The conservancy purchased the farm because it would expand their holdings in the Morgan Swamp Preserve. The farm was previously owned by the late Eva Heidecker and had been in that family for decades.

Karen Adair of the TNC said the group plans to keep the primary barn, which has the quilt on it, and restore the balance of the property to “a natural condition.”

Adair designed the quilts with input from TNC staff.

Beaver Lodge pattern on The Nature Conservancy's Footville-Richmond Road barn quilt acknowledges the animal's role in creating the Morgan Swamp.
Beaver Lodge pattern on The Nature Conservancy’s Footville-Richmond Road barn quilt acknowledges the animal’s role in creating the Morgan Swamp.
Lake Effect is the name of the barn quilt on The Nature Conservancy’s Grand River Campus.


“The images were based on two of the most iconic characteristics of the Morgan Swamp Preserve,” she said in an email. “The beaver design was inspired by (a) picture I took at the overlook deck platform on Footville Richmond Road, just to the west of the (barn) quilt. Beaver have played and continue to play an important role in shaping the swamps of the Grand River lowlands.

“Similarly, the lake effect snow that Ashtabula receives has an impact on the types of forest communities found in the Grand River lowlands. Many of them, like some found in Morgan Swamp, are more typical of northern climates, so Morgan Swamp represents the southern edge of these more boreal communities’ range,” she wrote.

The quilts were painted by Adair and Nathan Randolph.

The large, former dairy barn, on the Callander Road property was adorned with a barn quilt last winter.
The large, former dairy barn, on the Callander Road property was adorned with a barn quilt last winter.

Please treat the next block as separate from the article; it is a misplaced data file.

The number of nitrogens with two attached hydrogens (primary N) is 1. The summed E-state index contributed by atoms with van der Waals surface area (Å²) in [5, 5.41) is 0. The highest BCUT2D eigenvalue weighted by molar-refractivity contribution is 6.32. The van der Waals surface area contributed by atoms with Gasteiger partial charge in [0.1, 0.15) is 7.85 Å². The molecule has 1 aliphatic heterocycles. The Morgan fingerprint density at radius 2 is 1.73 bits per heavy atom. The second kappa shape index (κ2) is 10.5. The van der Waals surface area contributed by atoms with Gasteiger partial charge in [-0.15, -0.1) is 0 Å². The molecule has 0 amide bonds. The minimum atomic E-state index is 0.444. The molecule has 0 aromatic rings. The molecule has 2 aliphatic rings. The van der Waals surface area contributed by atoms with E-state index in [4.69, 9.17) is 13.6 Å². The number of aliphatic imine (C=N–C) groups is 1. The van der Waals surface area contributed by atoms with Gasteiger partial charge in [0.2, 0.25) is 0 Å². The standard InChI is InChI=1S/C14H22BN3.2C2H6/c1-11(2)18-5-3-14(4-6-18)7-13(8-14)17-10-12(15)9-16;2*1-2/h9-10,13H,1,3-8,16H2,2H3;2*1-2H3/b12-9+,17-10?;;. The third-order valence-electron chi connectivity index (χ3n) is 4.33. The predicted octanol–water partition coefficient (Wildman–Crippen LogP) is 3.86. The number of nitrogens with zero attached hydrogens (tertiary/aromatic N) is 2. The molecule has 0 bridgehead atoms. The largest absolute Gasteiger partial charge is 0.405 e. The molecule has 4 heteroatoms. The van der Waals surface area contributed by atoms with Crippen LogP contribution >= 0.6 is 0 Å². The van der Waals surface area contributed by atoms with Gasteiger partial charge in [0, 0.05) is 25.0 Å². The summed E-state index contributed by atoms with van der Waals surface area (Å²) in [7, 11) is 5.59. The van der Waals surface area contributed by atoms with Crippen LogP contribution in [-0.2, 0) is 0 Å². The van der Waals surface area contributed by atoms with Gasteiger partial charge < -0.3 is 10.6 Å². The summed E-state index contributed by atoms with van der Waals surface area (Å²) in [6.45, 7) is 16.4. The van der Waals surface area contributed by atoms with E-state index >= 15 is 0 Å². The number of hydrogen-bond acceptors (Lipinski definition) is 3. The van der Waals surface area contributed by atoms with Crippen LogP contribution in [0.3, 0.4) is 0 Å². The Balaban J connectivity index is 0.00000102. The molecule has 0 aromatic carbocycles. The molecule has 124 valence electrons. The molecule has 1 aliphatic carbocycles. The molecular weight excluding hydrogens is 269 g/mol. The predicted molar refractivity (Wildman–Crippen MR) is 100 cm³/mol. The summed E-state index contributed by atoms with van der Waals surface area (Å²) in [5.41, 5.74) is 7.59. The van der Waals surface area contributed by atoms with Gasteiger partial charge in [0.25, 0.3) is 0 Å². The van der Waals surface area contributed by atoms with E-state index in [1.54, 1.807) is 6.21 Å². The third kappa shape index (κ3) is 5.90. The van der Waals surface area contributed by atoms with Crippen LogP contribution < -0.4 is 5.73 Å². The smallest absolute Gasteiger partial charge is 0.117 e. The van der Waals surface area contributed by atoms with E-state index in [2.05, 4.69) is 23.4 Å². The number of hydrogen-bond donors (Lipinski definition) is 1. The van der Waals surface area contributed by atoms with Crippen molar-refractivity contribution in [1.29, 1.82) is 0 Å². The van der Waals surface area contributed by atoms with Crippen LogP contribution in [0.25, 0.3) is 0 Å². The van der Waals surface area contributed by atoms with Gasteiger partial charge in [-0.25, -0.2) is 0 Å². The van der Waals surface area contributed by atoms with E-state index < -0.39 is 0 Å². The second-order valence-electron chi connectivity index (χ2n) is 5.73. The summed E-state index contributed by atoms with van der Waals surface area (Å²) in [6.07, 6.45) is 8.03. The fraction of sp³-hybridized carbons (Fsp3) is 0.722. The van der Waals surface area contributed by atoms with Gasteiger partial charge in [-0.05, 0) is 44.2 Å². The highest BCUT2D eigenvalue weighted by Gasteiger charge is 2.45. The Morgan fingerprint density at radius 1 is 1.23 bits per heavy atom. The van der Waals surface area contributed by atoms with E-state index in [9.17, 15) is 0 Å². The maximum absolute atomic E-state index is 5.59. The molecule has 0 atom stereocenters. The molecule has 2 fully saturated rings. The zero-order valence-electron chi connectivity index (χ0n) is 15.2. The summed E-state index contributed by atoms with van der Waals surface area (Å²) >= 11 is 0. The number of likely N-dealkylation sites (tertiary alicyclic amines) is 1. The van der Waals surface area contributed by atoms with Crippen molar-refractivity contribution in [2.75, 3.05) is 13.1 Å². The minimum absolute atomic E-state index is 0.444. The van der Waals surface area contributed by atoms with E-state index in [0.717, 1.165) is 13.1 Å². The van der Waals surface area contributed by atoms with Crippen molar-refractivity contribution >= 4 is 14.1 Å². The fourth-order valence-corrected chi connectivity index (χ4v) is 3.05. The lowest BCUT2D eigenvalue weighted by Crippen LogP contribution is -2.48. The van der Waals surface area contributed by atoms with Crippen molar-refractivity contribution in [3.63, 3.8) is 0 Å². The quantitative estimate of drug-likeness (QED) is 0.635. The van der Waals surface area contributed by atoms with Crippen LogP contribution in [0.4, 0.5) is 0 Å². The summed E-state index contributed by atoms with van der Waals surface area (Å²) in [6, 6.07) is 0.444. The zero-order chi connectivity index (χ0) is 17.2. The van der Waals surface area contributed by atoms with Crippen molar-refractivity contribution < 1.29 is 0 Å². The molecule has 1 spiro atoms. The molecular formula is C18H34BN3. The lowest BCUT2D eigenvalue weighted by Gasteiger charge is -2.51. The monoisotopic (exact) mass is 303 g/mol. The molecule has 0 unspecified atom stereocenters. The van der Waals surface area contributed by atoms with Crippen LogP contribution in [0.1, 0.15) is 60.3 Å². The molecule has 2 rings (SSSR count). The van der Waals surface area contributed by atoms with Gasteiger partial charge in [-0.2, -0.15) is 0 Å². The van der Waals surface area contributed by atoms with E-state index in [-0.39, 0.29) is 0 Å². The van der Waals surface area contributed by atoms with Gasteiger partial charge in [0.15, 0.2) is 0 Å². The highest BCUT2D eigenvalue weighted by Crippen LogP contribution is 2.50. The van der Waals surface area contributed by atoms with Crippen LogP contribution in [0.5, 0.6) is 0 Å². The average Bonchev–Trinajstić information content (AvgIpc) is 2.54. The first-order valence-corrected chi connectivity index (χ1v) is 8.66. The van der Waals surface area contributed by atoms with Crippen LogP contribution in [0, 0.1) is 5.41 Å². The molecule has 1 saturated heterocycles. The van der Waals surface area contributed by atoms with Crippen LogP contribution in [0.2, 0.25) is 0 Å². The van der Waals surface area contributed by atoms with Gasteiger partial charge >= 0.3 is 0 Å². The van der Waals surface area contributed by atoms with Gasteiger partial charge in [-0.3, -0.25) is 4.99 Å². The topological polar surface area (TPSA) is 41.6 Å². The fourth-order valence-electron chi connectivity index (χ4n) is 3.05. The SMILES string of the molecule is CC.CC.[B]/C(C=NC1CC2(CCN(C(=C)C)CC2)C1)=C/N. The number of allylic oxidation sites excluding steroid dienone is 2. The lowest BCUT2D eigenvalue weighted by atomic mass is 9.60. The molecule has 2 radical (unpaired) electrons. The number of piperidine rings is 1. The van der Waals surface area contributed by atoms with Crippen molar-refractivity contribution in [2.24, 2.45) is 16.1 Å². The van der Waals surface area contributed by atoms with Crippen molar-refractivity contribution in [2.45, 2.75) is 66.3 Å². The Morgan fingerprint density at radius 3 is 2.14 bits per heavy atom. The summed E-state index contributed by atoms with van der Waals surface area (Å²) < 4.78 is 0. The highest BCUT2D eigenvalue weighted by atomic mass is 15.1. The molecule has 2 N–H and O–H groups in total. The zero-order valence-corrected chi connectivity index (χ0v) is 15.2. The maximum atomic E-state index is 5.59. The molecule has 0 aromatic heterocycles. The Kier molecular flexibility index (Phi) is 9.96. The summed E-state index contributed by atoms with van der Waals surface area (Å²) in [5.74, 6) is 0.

Adair says TNC was an early adopter of the barn quilt movement in Ohio, starting with the conservancy’s Edge of Appalachia preserve in Adams County, birthplace of the barn quilt movement.

“We see these quilt tours as a great way to participate in our local tourism and get people to know who we are and what we do,” Adair says. “…we do plan to do more all over the state as opportunities arise. If we acquire more barns in Ashtabula County along public roads, I’m sure we’ll try to do more quilts. They are a lot of work, but they’re really fun, too.”


The Moses barn

The Ohio Farmer magazine of May 18, 1907, printed a story about what was then the largest barn in Ashtabula County, built on the farm of William N. Moses of Dorset. If any reader knows what became of this barn, please contact the steering committee.
The following is what Mr. Moses wrote about his barn.

Last fall I finished building a new barn which has attracted a great deal of attention. It as built differently from any barn in the county and perhaps in the state. It is 40 x 60 ft., 9-ft. basement, 18 ft. to plate, and 23 ft. from the top of plate to peak, making the total height 50 ft. It is 41 ft. from hay floor to peak. The barn is only 40 ft. wide but it takes an 18 and a 16 ft. rafter to reach one side of the curb roof. The rafters are the same length except the lower ones have 2 ft. projections. The lower pitch of roof is 2/3, and the upper is between 1/3 and 1/2. Thus, it will be seen why the barn holds so much above the plate.

The truss is the part that is different from other barns. The bottom of truss is only between 3 and 4 ft. wide, so is not out in the way. The whole barn is open, open from peak to floor and from side to side with the exception of a truss 3 or 4 ft. wide and about 4 in. thick. The steel hay track is fastened on collar beams 2×5 spiked to each pair of rafters to about 3 ft. from peak, so the hay falls about 38 ft. to floor.